Trading ‘Happy Meals’ for better value in YA fiction
Young Adult Paranormal Romances. That’s an actual category at many bookstores.
“Couldn’t we do better?” asks Dovie Thomason, the Centre for Creative Writing and Oral Culture’s writer-in-residence for winter 2015. “Young people are getting Happy Meals instead of good food. Can’t we infuse some values, some relevance into contemporary novels?”
Thomason spent most of her childhood in Northern Texas, where her Apache grandmother introduced her to storytelling. The stories Thomason’s grandmother told always had a point.
“Behaviour can be addressed through story,” she says, noting that her grandmother didn’t like how her parents parented, so storytelling was her way of teaching them certain values. “She taught me how to learn, taught me how to listen, taught me to make my own conclusions.”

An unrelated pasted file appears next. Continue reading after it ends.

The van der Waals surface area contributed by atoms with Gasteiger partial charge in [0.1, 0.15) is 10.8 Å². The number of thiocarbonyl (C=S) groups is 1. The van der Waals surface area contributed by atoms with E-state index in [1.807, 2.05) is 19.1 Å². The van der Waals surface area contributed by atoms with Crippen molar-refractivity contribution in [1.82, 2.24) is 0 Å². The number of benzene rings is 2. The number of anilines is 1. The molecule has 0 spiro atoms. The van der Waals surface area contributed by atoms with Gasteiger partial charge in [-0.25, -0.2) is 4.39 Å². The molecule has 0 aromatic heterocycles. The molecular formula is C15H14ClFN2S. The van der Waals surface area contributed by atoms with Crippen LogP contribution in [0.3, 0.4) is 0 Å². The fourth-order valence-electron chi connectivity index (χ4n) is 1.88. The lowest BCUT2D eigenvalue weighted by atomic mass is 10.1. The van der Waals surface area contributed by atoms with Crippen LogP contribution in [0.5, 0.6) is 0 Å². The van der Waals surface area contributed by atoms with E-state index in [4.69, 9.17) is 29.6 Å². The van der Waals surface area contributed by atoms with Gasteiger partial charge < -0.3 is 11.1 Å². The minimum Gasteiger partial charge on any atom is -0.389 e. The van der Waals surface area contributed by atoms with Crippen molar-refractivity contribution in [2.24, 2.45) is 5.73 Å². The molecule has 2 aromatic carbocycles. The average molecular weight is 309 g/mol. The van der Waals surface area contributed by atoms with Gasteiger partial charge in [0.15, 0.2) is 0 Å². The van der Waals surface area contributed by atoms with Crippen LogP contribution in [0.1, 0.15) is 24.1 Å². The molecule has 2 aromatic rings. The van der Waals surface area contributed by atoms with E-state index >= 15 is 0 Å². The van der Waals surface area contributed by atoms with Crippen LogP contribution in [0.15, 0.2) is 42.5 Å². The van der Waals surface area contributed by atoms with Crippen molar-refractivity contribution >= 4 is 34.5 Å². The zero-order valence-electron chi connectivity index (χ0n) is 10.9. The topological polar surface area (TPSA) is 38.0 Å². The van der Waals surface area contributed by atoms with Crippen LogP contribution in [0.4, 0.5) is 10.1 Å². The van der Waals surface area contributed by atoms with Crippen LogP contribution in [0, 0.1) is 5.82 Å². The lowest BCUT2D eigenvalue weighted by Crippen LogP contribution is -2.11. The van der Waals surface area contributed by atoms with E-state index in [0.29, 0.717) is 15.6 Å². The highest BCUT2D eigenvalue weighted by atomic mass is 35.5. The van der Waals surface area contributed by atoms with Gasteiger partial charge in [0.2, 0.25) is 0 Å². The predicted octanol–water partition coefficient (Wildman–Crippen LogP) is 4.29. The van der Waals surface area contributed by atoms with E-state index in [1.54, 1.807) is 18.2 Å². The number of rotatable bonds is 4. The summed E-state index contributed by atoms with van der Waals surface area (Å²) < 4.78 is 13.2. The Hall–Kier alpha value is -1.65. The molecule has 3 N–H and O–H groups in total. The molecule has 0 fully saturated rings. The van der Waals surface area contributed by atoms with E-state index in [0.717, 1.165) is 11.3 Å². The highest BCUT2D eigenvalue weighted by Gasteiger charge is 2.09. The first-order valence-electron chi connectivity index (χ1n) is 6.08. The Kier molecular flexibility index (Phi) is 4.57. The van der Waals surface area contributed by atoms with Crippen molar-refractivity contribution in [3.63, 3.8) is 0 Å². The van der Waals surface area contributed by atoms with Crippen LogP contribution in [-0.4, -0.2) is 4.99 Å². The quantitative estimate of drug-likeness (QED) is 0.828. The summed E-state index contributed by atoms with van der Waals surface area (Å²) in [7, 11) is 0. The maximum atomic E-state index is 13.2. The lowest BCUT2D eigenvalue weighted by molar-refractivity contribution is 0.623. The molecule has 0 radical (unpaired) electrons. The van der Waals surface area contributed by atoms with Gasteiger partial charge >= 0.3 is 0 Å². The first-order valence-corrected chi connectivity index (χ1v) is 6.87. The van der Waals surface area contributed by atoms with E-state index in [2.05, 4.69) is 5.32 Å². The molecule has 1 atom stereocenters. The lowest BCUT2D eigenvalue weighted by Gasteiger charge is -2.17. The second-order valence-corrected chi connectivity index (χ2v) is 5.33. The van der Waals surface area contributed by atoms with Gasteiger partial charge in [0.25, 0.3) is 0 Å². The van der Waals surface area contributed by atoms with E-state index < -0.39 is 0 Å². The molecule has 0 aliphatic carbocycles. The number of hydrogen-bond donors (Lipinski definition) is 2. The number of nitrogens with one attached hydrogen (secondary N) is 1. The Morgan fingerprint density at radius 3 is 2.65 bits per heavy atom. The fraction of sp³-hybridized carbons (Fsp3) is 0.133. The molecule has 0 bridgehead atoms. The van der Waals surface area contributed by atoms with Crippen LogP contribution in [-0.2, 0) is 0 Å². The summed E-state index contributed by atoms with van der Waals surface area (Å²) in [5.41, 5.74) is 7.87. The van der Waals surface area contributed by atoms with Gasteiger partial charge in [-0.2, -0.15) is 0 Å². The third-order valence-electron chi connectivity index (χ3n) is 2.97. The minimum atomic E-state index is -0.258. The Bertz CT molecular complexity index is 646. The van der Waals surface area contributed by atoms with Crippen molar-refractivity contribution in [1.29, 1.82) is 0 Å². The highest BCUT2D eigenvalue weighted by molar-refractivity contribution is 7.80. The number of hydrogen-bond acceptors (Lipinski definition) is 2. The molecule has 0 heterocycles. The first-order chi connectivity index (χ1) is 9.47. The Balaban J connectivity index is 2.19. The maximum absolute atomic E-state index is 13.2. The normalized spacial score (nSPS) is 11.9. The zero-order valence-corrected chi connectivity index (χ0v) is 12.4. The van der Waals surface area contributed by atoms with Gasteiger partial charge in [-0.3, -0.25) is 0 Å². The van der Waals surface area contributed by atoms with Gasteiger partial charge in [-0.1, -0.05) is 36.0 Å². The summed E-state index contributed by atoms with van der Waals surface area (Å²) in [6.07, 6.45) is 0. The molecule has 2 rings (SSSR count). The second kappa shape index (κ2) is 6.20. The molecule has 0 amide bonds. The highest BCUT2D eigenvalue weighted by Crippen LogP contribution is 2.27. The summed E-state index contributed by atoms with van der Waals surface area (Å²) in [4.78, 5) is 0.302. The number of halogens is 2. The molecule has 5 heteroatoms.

An educator and artist, who also has Lakota and Scottish roots, Thomason infuses her culture into her own stories. She is currently working on a young adult fantasy novel. “There is very little Indigenous voice in fantasy lit. I grieved not having my language, but I can keep the values of my culture, even without the language.”
Thomason has always been drawn to oral storytelling because she can take cues from her audience, changing the direction of her story if necessary. The idea of not knowing what readers will think about her work until it’s already in print and too late to change is intimidating. So, during her time at the University of Manitoba, Thomason will be workshopping her novel. “Like an Indiegogo campaign, but creative crowdsourcing,” she says, adding that in a sense, participants will act as editors, before the story is committed to the page, and of course they would be acknowledged in the book.
Thomason is still determining a time for when the weekly workshop will take place; all are welcome once it is set. While in Winnipeg, Thomason will also be visiting classrooms, meeting with students, and participating in storytelling events.
You can meet Thomason at a welcome event on Thursday, January 22 at 10 a.m. in room 306 of the Tier Building. See more about Dovie Thomason in her storyteller-in-residence role here.